Which 2010s Shows Need a Revival in 2020s?
With the roaring twenties fast approaching, it's time to reflect on all the shows that made an impact on us over the last decade, and on what we would like to see on stage in the decade to come. The 2010s gave us some groundbreaking new shows - Hamilton, Hadestown, Waitress - incredible revivals - Oklahoma, The Color Purple, Pippin - and breakout stars - Ben Platt, Alex Brightman, Cynthia Erivo, just to name a few.
So many shows that graced the stage in the 2010s made a lasting impact on audiences. Let's take a look at what shows we'd like to see a revival of in the 2020s!
Women On The Verge of a Nervous Breakdown
Women on The Verge of a Nervous Breakdown is based on Pedro Almodóvar's acclaimed 1988 film. Set in Madrid in the 1980s, Women on the Verge takes place over 48 hours, and tells the messy, funny, and passionate story of an intertwining group of women, and their relationships with the men in their lives.
On paper, this show had everything going for it. Great source material, an amazing score by David Yazbek (Model Behavior is unquestionably one of the most original and hilarious musical theatre songs to come out of the 2010s) and an all-star cast: Patti LuPone, Laura Benanti, Brian Stokes Mitchell, Danny Burstein, Sherie Rene Scott, Justin Guarini, Nikka Graff Lanzarone, De'Adre Aziza and Mary Beth Peil. It seemed almost impossible that this show would not become wildly successful. And yet, despite its recipe for success, Women on the Verge suffered from poor reviews and closed only months after its opening in October of 2010.
There was so much potential to be had in a show like Women on the Verge, and it deserves another shot at success. This is a musical that follows women's stories, which is something that we need to be continually pushing more of and celebrating in the 2020s. Not only does this musical make women the focal point, but it also provides a fantastic opportunity to showcase the talent of Spanish, Latinx and Hispanic actors. There are so many elements of this show that should be celebrated, and it has a ton of potential to thrive on stage if taken on by the right cast and creative team.
Venus in Fur
Venus in Fur came to Broadway in 2012, and gave us an amusing, erotic, engrossing examination of the power dynamics between director and actress, man and woman and of sex in general. Venus in Fur also gave us an explosive Tony-winning performance by Nina Arianda.
There are so many reasons why this is a play that would have a welcome spot back on stage in the 2020s. The topics that this show dissects will never not be relevant, but they have even more of a place to be examined in our culture and our art now than when it was originally on stage. Gender roles, sexuality, blurred lines, appropriate behavior between directors and actresses... This show places power in the hands of a woman onstage, and it would be a great opportunity to see what a female director would do with this material in the 2020s.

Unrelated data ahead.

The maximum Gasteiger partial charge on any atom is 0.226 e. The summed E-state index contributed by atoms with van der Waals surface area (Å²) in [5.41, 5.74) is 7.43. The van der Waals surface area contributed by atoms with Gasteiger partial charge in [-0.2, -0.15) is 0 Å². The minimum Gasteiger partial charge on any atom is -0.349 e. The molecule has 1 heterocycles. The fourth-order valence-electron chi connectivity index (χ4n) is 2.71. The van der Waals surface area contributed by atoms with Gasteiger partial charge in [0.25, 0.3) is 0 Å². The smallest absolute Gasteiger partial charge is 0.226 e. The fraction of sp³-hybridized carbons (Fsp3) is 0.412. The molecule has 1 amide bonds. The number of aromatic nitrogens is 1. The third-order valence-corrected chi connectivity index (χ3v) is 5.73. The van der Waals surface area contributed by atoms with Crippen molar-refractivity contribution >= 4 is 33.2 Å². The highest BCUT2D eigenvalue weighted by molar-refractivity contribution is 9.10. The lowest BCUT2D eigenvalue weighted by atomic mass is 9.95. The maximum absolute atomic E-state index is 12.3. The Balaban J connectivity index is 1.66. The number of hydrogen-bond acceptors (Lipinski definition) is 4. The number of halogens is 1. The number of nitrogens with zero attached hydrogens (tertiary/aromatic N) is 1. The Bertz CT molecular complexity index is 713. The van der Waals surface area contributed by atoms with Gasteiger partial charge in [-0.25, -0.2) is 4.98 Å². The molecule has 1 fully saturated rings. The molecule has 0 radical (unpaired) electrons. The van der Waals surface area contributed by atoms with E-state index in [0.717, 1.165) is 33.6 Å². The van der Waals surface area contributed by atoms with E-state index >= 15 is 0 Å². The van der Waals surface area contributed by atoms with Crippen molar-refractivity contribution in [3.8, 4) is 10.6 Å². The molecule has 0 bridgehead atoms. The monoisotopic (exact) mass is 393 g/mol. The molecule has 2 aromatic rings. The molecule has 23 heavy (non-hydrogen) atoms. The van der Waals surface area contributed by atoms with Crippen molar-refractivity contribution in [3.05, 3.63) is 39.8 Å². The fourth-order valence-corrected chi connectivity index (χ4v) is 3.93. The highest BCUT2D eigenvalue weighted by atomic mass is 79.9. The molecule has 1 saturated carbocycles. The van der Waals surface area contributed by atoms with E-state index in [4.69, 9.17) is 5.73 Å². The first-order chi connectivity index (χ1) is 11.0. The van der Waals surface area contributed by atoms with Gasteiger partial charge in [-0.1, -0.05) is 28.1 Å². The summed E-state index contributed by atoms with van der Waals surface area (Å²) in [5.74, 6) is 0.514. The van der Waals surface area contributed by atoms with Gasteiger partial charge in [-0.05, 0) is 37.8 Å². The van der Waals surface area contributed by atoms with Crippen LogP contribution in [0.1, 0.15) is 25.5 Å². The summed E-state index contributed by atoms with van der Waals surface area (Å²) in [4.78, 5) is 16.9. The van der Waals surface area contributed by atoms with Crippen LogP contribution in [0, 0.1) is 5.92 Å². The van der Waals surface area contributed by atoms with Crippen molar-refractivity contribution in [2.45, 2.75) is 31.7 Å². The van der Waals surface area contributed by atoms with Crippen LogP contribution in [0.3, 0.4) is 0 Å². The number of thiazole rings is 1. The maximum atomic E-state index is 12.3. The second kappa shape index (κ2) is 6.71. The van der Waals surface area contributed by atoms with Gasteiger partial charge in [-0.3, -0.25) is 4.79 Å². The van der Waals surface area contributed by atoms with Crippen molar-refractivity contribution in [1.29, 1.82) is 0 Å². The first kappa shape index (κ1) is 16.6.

Romeo and Juliet was last revived on Broadway in 2013 and starred Orlando Bloom and Condola Rashad. Romeo and Juliet is almost unarguably the most famous love story of all time, and people will generally always want to see this show in any of the various forms that the story is told in.
Romeo and Juliet has played out on stage classically, in modern dress... it truly is the source material that keeps on giving. Because of that, the base of the story provides so much to build off of. There are endless opportunities for a creative team to come in and bring something interesting to a 2020s audience. Diversity in casting is something we need when it comes to the classic stories. A gender-bending production of Romeo and Juliet would be fantastic. What about making the leads two women? Or two men? It would be great to see a creative team take a classic show and use it to create more opportunities to share the stories of people who are not often enough represented on stage.
A Raisin in the Sun is one of the greatest plays ever written, and as long as a Broadway stage exists, this show will always have a place on it. A Raisin in the Sun is especially topical and eternally moving, and seeing it brought back on stage in the 20s is something I can't imagine anyone objecting to.
The last time this play was seen on Broadway was the 2014 revival starring Denzel Washington. This play provides an opportunity for an ensemble of actors to sink their teeth into incredible material, and can also provide an opportunity for a huge star to showcase their chops (Denzel Washington for instance, or Sean Combs in the 2004 revival). I think that going back and revisiting this material would be both interesting and timely.
Cabaret originally opened on Broadway in 1966, and was revived in 1987, 1998 and 2014. There are plenty of shows from an earlier time that do not hold up against the backdrop of a modern audience, but with the story following the rise of Nazism in the 1930s Germany, the themes and storylines explored in Cabaret remain especially relevant today.